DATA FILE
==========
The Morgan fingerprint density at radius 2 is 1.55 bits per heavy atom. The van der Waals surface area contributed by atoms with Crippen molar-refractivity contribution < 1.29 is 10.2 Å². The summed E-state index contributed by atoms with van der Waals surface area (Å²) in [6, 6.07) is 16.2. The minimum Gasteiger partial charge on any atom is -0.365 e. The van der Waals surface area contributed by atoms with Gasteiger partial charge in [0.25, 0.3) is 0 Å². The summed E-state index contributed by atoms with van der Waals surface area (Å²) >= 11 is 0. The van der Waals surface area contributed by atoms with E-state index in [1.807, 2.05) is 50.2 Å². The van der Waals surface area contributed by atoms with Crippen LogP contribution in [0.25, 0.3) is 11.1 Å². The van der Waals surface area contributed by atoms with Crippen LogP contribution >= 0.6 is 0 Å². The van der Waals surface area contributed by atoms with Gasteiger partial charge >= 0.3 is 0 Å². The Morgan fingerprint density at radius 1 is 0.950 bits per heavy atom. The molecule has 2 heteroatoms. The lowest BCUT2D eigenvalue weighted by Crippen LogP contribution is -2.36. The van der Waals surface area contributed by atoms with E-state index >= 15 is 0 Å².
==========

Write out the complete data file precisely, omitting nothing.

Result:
The Morgan fingerprint density at radius 2 is 1.55 bits per heavy atom. The van der Waals surface area contributed by atoms with Crippen molar-refractivity contribution < 1.29 is 10.2 Å². The summed E-state index contributed by atoms with van der Waals surface area (Å²) in [6, 6.07) is 16.2. The minimum Gasteiger partial charge on any atom is -0.365 e. The van der Waals surface area contributed by atoms with Gasteiger partial charge in [0.25, 0.3) is 0 Å². The summed E-state index contributed by atoms with van der Waals surface area (Å²) >= 11 is 0. The van der Waals surface area contributed by atoms with E-state index in [1.807, 2.05) is 50.2 Å². The van der Waals surface area contributed by atoms with Crippen LogP contribution in [0.25, 0.3) is 11.1 Å². The van der Waals surface area contributed by atoms with Crippen LogP contribution >= 0.6 is 0 Å². The van der Waals surface area contributed by atoms with Gasteiger partial charge >= 0.3 is 0 Å². The Morgan fingerprint density at radius 1 is 0.950 bits per heavy atom. The molecule has 2 heteroatoms. The lowest BCUT2D eigenvalue weighted by Crippen LogP contribution is -2.36. The van der Waals surface area contributed by atoms with E-state index >= 15 is 0 Å².